To position the fabric at the correct level below the surface when using a thin, partially bonded, or unbonded overlay, special care must be taken.
Using thicker overlays can reduce reflective cracking.
Working procedure of laying Topping Concrete:
1. Required Base Concrete:
Before pouring topping concrete on top of an already-existing concrete surface, a preliminary evaluation is necessary.
Concrete that is already there must be robust and hard.
The base should be free of cracks because the topping concrete cannot cover existing concrete cracks, and over time, the topping concrete itself may develop cracks.
Weak and fragile concrete bases are not advised due to the lack of adhesion between the old and new concrete.
2. Concrete Base Preparation:
This is the crucial step in the topping concrete installation because it guarantees the proper bonding and adhesion of the new and old concrete.
The concrete surface must be level, spotless, and free of any contaminants or dust before the topping slab can be installed.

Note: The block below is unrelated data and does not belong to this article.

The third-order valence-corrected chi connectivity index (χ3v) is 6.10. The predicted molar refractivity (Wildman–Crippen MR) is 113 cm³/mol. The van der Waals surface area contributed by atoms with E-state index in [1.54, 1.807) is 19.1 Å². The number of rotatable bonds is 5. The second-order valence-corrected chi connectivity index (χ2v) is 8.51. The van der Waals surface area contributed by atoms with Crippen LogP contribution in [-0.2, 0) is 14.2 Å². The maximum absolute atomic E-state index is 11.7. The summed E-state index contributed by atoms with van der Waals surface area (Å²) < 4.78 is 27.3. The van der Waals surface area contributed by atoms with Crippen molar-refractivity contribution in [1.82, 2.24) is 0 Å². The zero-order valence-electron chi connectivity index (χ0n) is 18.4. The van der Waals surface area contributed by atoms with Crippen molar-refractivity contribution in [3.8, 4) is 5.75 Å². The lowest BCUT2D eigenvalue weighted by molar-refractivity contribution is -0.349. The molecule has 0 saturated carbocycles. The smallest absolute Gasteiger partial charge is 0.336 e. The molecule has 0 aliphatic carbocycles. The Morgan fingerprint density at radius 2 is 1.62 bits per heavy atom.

Any topping concrete must be completely removed before being laid.
If the base concrete has a smooth finish, the surface must be made rough using a mechanical scabbing or scarification machine, exposing the base slab’s coarse aggregate.
To get rid of dust, dirt, and loose debris, a vacuum cleaner is required.
The order in which the base concrete is prepared is crucial.
To avoid contamination or the build-up of dirt, the base must be prepared a day before the topping slab is placed.
3. Topping Concrete Installation:
Examining the nature of the existing slab is necessary before pouring the topping concrete.
The base slab must be filled with a small amount of water, and the absorption rate must be measured.
If the water is quickly absorbed, the slab needs to be kept wet for 4 hours before the topping concrete is poured, and the water needs to be completely drained before the concrete is poured.
The wet concrete’s entire water content is absorbed by the base slab after it is placed in the base, leaving the concrete with a water deficit.
If there is no evidence of water absorption, this concrete can be placed according to standard procedure.
The typical thickness of a topping slab is between 50- and 100 mm.
Steel reinforcement depending on the thickness and specifications of the topping slab.
The slurry of cement, sand, and latex bonding agent is first poured onto the surface, then concrete is poured before the slurry dries.
The aggregates must be a part of the concrete mix.
Depending on the strength needed for the topping, sand or cement may be used.
A mix of at least M20 grades must be laid.